It said that it expected gross domestic product (GDP) – which is a measure of all the goods and services produced by the UK – to have shrunk by 0.1% between July and September, otherwise known as the third quarter.
A recession is defined as two consecutive quarters – or two three-month periods – of shrinking GDP.
UK output shrank by 0.1% in the second quarter of the year. The Bank of England had previously forecast that GDP would grow between July and September before beginning to slow down in the final three months of the year. But it now expects the economy has contracted sooner.
UK interest rates have increased to 2.25% – the seventh time in a row the Bank of England has raised rates in an attempt to tame rising prices.
The rate has been lifted by half a percentage point from 1.75% and takes borrowing costs to their highest levels since 2008 during the global financial crisis.
Interest rates have been rising since last December as inflation has swelled to its worst level in four decades.
In its minutes outlining today’s interest rates rise, the Bank’s Monetary Policy committee says CPI (Consumer Price Index) inflation is expected to rise by less than predicted in August in the near term because of the government’s energy price guarantee.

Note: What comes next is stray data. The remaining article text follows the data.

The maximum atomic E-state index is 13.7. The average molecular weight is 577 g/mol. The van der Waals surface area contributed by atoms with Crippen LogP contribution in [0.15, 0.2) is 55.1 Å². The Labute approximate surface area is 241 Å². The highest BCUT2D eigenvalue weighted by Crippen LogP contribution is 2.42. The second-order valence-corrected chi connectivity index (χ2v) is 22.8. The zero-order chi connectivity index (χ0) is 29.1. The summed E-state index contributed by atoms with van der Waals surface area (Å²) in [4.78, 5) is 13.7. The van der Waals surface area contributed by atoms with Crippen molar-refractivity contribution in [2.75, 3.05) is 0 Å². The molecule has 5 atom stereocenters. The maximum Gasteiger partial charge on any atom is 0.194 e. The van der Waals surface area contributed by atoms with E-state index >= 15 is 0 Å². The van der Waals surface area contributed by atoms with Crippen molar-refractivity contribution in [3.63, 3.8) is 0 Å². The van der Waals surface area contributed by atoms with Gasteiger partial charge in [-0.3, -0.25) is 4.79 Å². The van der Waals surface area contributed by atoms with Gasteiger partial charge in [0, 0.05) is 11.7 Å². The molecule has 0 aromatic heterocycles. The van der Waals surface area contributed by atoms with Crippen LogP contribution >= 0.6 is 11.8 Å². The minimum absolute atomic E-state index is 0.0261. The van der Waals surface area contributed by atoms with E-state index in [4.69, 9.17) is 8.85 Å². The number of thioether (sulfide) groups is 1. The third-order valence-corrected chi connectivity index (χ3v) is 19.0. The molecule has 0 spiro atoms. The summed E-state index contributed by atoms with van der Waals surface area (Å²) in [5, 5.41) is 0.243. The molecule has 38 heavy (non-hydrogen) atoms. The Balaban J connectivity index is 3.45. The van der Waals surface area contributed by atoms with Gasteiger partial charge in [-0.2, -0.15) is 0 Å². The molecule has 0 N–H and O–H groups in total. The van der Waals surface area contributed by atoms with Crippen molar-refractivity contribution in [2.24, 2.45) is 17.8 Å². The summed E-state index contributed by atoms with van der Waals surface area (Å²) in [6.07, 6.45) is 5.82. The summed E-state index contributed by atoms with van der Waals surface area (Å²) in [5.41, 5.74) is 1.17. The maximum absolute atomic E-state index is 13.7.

It forecasts that inflation will peak at just under 11% in October, having previously predicted it would surpass 13%. That earlier forecast had been lower than many commercial banks, with some predicting inflation could top 20%.
The Bank adds: “Nevertheless, energy bills will still go up and, combined with the indirect effects of higher energy costs, inflation is expected to remain above 10% over the following few months, before starting to fall back.”
The pound fell 0.7% against the US dollar following the Bank of England’s announcement.
Before the announcement, the pound could buy $1.1364. Shortly afterwards, it fell to $1.1287 before rallying to $1.1321.
The pound is still higher, however, than it was earlier in the day, when it reached a 37-year low.